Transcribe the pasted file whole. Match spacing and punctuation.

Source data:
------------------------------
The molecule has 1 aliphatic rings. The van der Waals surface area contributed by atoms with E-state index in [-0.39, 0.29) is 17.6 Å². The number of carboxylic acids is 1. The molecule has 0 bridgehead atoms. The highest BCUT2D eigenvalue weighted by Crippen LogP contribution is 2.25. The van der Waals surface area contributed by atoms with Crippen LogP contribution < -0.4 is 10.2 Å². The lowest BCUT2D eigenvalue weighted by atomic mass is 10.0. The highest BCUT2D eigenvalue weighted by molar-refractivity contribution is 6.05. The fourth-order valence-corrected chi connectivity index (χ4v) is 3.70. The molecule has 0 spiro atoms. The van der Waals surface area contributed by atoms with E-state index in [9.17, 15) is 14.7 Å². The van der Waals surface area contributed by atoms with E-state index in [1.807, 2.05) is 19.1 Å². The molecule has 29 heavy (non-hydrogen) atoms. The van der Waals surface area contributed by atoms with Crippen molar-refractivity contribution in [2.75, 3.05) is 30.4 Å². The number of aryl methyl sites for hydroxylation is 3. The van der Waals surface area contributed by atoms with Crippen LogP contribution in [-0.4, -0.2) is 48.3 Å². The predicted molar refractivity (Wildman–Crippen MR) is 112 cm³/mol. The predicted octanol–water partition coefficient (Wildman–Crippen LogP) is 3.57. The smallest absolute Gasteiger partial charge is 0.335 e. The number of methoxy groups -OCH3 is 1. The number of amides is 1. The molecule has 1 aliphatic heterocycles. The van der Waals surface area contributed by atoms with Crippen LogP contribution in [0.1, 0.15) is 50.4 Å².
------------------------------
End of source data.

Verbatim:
The molecule has 1 aliphatic rings. The van der Waals surface area contributed by atoms with E-state index in [-0.39, 0.29) is 17.6 Å². The number of carboxylic acids is 1. The molecule has 0 bridgehead atoms. The highest BCUT2D eigenvalue weighted by Crippen LogP contribution is 2.25. The van der Waals surface area contributed by atoms with Crippen LogP contribution < -0.4 is 10.2 Å². The lowest BCUT2D eigenvalue weighted by atomic mass is 10.0. The highest BCUT2D eigenvalue weighted by molar-refractivity contribution is 6.05. The fourth-order valence-corrected chi connectivity index (χ4v) is 3.70. The molecule has 0 spiro atoms. The van der Waals surface area contributed by atoms with E-state index in [9.17, 15) is 14.7 Å². The van der Waals surface area contributed by atoms with E-state index in [1.807, 2.05) is 19.1 Å². The molecule has 29 heavy (non-hydrogen) atoms. The van der Waals surface area contributed by atoms with Crippen molar-refractivity contribution in [2.75, 3.05) is 30.4 Å². The number of aryl methyl sites for hydroxylation is 3. The van der Waals surface area contributed by atoms with Crippen LogP contribution in [-0.4, -0.2) is 48.3 Å². The predicted molar refractivity (Wildman–Crippen MR) is 112 cm³/mol. The predicted octanol–water partition coefficient (Wildman–Crippen LogP) is 3.57. The smallest absolute Gasteiger partial charge is 0.335 e. The number of methoxy groups -OCH3 is 1. The number of amides is 1. The molecule has 1 aliphatic heterocycles. The van der Waals surface area contributed by atoms with Crippen LogP contribution in [0.1, 0.15) is 50.4 Å².